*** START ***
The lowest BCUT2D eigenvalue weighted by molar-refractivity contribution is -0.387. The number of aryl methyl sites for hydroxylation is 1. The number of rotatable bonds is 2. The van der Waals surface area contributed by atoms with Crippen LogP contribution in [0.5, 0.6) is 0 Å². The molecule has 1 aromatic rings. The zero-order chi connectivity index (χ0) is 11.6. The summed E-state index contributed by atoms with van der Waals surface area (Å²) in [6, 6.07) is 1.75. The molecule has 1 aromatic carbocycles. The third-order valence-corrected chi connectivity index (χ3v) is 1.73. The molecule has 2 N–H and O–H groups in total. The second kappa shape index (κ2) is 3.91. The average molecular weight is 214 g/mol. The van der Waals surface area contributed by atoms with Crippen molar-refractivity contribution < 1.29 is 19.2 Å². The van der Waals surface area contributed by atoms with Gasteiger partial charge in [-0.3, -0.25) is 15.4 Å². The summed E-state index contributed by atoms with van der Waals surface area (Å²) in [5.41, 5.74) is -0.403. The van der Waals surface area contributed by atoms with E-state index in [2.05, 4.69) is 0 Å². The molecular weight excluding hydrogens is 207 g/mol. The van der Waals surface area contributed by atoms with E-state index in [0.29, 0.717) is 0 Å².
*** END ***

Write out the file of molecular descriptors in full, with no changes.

The lowest BCUT2D eigenvalue weighted by molar-refractivity contribution is -0.387. The number of aryl methyl sites for hydroxylation is 1. The number of rotatable bonds is 2. The van der Waals surface area contributed by atoms with Crippen LogP contribution in [0.5, 0.6) is 0 Å². The molecule has 1 aromatic rings. The zero-order chi connectivity index (χ0) is 11.6. The summed E-state index contributed by atoms with van der Waals surface area (Å²) in [6, 6.07) is 1.75. The molecule has 1 aromatic carbocycles. The third-order valence-corrected chi connectivity index (χ3v) is 1.73. The molecule has 2 N–H and O–H groups in total. The second kappa shape index (κ2) is 3.91. The average molecular weight is 214 g/mol. The van der Waals surface area contributed by atoms with Crippen molar-refractivity contribution < 1.29 is 19.2 Å². The van der Waals surface area contributed by atoms with Gasteiger partial charge in [-0.3, -0.25) is 15.4 Å². The summed E-state index contributed by atoms with van der Waals surface area (Å²) in [5.41, 5.74) is -0.403. The van der Waals surface area contributed by atoms with E-state index in [2.05, 4.69) is 0 Å². The molecular weight excluding hydrogens is 207 g/mol. The van der Waals surface area contributed by atoms with E-state index in [0.29, 0.717) is 0 Å².